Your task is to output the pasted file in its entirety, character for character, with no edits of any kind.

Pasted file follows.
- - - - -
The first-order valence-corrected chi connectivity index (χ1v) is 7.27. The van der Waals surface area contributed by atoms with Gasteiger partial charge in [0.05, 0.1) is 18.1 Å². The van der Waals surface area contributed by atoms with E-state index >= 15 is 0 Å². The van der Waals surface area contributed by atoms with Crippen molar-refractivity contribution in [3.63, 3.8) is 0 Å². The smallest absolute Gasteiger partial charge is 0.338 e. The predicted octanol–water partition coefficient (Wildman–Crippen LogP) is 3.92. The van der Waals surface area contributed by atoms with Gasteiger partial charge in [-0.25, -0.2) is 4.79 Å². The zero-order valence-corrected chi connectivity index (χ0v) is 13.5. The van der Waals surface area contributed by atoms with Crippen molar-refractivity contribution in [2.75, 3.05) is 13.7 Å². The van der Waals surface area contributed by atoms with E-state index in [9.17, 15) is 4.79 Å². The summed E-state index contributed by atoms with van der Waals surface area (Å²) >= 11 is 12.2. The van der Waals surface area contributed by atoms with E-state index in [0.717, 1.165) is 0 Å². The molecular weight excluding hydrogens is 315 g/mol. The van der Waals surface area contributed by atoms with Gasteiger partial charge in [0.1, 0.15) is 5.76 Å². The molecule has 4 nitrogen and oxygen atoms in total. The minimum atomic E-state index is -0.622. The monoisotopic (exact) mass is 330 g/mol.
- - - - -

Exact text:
The first-order valence-corrected chi connectivity index (χ1v) is 7.27. The van der Waals surface area contributed by atoms with Gasteiger partial charge in [0.05, 0.1) is 18.1 Å². The van der Waals surface area contributed by atoms with E-state index >= 15 is 0 Å². The van der Waals surface area contributed by atoms with Crippen molar-refractivity contribution in [3.63, 3.8) is 0 Å². The smallest absolute Gasteiger partial charge is 0.338 e. The predicted octanol–water partition coefficient (Wildman–Crippen LogP) is 3.92. The van der Waals surface area contributed by atoms with Gasteiger partial charge in [-0.25, -0.2) is 4.79 Å². The zero-order valence-corrected chi connectivity index (χ0v) is 13.5. The van der Waals surface area contributed by atoms with Crippen molar-refractivity contribution in [2.75, 3.05) is 13.7 Å². The van der Waals surface area contributed by atoms with E-state index in [9.17, 15) is 4.79 Å². The summed E-state index contributed by atoms with van der Waals surface area (Å²) >= 11 is 12.2. The van der Waals surface area contributed by atoms with E-state index in [0.717, 1.165) is 0 Å². The molecular weight excluding hydrogens is 315 g/mol. The van der Waals surface area contributed by atoms with Gasteiger partial charge in [0.1, 0.15) is 5.76 Å². The molecule has 4 nitrogen and oxygen atoms in total. The minimum atomic E-state index is -0.622. The monoisotopic (exact) mass is 330 g/mol.